Viburnum Odoratissimum

Meet an evergreen viburnum with intense spring fragrance.

By: Julie A Martens

Get in some evergreen viburnum action with good-looking viburnum odaratissimum. This beauty is a Southern favorite, where it’s often planted to form a Viburnum odoratissimum hedge. In spring, small flowers release a big fragrance that’s sweet and refreshing. One variety, Viburnum odoratissimum ‘Awabuki,’ packages the evergreen beauty and sweet aroma in a smaller plant.

In warmest areas of the country, Viburnum odoratissimum is a favorite landscape plant. Its evergreen leaves add year-round color to plantings. As a whole, Viburnum odoratissimum is pest- and problem-free, a low-maintenance gardener’s dream. This viburnum shrub adapts to sun or part shade and definitely benefits from some afternoon shade in hottest parts of its range.

Left to its own devices, Viburnum odoratissimum forms a tall shrub to small tree to 20 feet tall and 15 feet wide. In lower light, the plant gets a little more scraggly and open, but in full sun settings, it forms a lush, full canopy. Many gardeners opt to remove branches closer to the ground to shift Viburnum odoratissimum into a tree form. This creates a lovely small tree that fills the spring landscape with wonderful fragrance.

Viburnum odoratissimum has a tight branching pattern that makes it a plant of choice for creating privacy screens and hedges. It takes well to pruning and can be pruned into narrow shapes to edge a patio or screen a walk. As a hedge, Viburnum odoratissimum is known for its ability to create an impenetrable mass. A Viburnum odoratissimum hedge is often used to separate neighborhoods and traffic areas in places like Florida. To form a thick Viburnum odoratissimum hedge, place plants 5 feet apart from the center of one plant to the center of the adjacent plant.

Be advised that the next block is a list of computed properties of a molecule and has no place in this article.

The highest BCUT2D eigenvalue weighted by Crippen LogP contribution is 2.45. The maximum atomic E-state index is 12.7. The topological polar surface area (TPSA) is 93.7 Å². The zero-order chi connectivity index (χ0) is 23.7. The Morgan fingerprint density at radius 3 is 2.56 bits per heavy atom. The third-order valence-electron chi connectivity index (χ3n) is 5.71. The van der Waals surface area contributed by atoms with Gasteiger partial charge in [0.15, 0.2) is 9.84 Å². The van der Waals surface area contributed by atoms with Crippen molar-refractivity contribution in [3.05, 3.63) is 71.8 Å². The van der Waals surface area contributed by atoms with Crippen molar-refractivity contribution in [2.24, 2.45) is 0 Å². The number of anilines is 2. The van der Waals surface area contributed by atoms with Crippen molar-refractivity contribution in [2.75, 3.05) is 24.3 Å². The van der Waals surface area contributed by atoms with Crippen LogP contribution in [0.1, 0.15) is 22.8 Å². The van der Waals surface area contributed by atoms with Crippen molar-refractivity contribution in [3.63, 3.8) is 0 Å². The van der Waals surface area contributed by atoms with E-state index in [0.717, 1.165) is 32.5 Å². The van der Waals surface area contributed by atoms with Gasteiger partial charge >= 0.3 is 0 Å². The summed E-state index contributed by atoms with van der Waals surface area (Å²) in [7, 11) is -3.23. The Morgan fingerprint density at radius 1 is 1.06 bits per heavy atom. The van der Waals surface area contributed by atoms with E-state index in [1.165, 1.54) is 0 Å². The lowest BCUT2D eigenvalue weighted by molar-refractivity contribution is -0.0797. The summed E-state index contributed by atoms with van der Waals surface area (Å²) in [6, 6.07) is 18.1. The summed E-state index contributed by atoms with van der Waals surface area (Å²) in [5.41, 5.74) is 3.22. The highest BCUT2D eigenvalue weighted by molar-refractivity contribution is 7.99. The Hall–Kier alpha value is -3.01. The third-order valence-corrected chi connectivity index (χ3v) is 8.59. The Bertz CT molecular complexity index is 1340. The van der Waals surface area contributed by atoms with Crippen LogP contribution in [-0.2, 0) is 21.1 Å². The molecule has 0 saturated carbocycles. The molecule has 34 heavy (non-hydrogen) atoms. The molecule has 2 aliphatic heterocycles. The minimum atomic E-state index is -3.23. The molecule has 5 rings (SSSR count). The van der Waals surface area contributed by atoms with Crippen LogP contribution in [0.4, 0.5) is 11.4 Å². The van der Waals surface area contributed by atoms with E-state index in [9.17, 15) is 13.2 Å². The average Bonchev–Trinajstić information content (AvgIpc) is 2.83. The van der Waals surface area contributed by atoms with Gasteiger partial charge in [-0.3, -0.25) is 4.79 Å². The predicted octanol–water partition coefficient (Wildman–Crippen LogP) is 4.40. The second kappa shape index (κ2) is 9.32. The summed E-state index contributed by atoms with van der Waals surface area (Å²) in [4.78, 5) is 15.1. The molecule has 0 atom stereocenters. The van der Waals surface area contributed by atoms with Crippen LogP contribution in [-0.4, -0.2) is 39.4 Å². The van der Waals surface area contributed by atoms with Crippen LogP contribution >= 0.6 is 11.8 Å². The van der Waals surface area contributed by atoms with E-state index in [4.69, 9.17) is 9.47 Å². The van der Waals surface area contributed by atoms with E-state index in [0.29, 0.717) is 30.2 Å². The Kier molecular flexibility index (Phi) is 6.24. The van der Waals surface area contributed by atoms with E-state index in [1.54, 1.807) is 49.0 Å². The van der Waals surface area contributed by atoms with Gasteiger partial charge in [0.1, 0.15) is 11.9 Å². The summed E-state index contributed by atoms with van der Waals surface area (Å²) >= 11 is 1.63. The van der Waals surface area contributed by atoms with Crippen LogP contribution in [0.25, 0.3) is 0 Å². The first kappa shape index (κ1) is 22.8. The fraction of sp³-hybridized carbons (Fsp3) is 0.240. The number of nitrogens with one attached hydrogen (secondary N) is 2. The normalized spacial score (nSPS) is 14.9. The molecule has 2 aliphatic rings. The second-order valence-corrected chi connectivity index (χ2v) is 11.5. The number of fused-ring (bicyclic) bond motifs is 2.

Viburnum odoratissimum is native to Asia from the Himalayas to Japan. In the United States, it’s frequently planted across the South and in Texas and Florida. Winter hardy in Zones 7 to 9, plants may lose their leaves in winter at the northernmost edges of the range.

One of the varieties, Viburnum odoratissimum ‘Awabuki,’ grows to a slightly smaller size of 12 feet high and has highly glossy leaves that are very eye-catching in the landscape. It’s native to Japan and Taiwan.

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